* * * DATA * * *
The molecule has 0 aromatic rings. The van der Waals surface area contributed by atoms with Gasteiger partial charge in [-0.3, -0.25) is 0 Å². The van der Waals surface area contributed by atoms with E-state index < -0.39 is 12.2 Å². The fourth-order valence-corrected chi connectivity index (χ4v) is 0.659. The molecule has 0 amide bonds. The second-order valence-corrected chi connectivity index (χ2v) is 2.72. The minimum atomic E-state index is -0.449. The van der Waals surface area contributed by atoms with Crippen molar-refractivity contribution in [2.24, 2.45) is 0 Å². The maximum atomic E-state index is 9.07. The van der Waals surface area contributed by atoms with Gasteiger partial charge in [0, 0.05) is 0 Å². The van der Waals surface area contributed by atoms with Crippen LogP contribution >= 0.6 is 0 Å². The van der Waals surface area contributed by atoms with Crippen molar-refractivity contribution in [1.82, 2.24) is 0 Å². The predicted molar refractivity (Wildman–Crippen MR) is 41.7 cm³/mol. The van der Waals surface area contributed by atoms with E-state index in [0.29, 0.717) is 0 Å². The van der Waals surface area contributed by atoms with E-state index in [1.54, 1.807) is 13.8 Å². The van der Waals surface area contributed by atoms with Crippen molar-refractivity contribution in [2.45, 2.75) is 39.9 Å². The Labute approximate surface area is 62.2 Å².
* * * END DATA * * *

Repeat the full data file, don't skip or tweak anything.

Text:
The molecule has 0 aromatic rings. The van der Waals surface area contributed by atoms with Gasteiger partial charge in [-0.3, -0.25) is 0 Å². The van der Waals surface area contributed by atoms with E-state index < -0.39 is 12.2 Å². The fourth-order valence-corrected chi connectivity index (χ4v) is 0.659. The molecule has 0 amide bonds. The second-order valence-corrected chi connectivity index (χ2v) is 2.72. The minimum atomic E-state index is -0.449. The van der Waals surface area contributed by atoms with Crippen molar-refractivity contribution in [2.24, 2.45) is 0 Å². The maximum atomic E-state index is 9.07. The van der Waals surface area contributed by atoms with Gasteiger partial charge in [0, 0.05) is 0 Å². The van der Waals surface area contributed by atoms with Crippen LogP contribution >= 0.6 is 0 Å². The van der Waals surface area contributed by atoms with Crippen molar-refractivity contribution in [1.82, 2.24) is 0 Å². The predicted molar refractivity (Wildman–Crippen MR) is 41.7 cm³/mol. The van der Waals surface area contributed by atoms with E-state index in [0.29, 0.717) is 0 Å². The van der Waals surface area contributed by atoms with E-state index in [1.54, 1.807) is 13.8 Å². The van der Waals surface area contributed by atoms with Crippen molar-refractivity contribution in [2.45, 2.75) is 39.9 Å². The Labute approximate surface area is 62.2 Å².